America loves OJ but do consumers know the origin of their orange juice?
BARTOW, Fla. – It should come as no surprise that America loves orange juice.
Americans drink close to a billion gallons of orange juice every year and more people purchase orange juice than any other 100 percent fruit juice on the market.
But do Americans know where their orange juice comes from?
Florida supplies more than half of the orange juice Americans drink each year. But not every carton of OJ has roots in U.S. soil.
It’s not always easy to decipher origin labels on food. To help distinguish between orange juice hailing from Floridaand the rest of the world, the Florida Department of Citrus launched a new program this fall to spotlight 100% Florida Orange Juice.
FindFloridaOJ.com provides a solution for those with a desire to know more about where their orange juice comes from.
Designed for use on mobile or desktop, the website allows users to snap a photograph of the UPC code on any bottle of orange juice and instantly learn whether it hails from Florida.
As part of the program, consumers who purchase 100% Florida Orange Juice can receive $1 coupon offers in select stores and markets for a limited time.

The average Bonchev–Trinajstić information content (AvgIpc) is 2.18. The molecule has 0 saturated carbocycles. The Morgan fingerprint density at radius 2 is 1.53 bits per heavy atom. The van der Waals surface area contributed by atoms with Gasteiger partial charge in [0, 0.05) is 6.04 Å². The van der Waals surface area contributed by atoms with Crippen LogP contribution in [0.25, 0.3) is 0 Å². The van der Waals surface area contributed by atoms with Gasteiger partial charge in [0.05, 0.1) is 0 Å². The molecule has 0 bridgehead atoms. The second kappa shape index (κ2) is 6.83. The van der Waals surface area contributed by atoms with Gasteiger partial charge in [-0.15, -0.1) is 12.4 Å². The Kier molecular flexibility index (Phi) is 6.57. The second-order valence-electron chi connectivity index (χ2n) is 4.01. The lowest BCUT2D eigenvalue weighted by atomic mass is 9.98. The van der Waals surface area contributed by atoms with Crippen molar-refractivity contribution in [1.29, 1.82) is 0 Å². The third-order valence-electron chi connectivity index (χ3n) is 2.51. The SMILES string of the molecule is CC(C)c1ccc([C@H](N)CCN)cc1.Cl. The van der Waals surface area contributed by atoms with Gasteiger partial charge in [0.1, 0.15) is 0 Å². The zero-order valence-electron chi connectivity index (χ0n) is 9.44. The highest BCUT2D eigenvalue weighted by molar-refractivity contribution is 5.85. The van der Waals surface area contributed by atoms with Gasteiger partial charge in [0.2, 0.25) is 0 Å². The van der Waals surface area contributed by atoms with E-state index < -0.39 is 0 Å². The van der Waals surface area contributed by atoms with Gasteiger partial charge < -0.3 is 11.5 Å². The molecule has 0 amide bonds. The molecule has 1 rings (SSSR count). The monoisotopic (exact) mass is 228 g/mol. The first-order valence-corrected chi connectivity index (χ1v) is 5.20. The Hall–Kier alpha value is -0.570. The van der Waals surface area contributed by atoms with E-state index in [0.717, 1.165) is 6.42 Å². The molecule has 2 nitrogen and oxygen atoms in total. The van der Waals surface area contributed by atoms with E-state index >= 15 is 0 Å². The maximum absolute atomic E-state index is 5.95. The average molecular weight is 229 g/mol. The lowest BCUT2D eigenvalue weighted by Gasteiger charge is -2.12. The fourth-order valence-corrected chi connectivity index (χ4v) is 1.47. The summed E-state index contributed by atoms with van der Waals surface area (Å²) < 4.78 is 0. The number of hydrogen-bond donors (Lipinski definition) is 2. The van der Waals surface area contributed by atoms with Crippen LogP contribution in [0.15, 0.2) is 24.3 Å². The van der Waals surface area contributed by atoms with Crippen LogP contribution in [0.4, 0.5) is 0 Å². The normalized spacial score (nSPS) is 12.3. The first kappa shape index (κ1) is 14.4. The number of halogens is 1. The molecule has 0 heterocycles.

“As more Americans desire to know the origins of their food, it’s only natural for us to connect 100% Florida Orange Juice with those who value our homegrown roots,” said Shannon Shepp, interim executive director of the FDOC. “This program allows us to educate consumers and help them make choices that are right for their families.”
Florida’s unique, sandy soil and subtropical climate enable growers to produce the world’s best-tasting and juiciest oranges, ideally suited for the 100 percent juice market. In fact, about 90 percent of Florida’s oranges are squeezed for juice and Florida is second only toBrazil in production of oranges.
Well over half of all U.S. homes already include orange juice in the choices they make, and an 8-ounce glass of 100% orange juice delivers essential vitamins and nutrients to support good health – and does so with no added sugar. In addition, a single serving of 100% orange juice counts as almost one quarter of the USDA-recommended daily fruit and vegetable intake, based on a 2,000-calorie diet.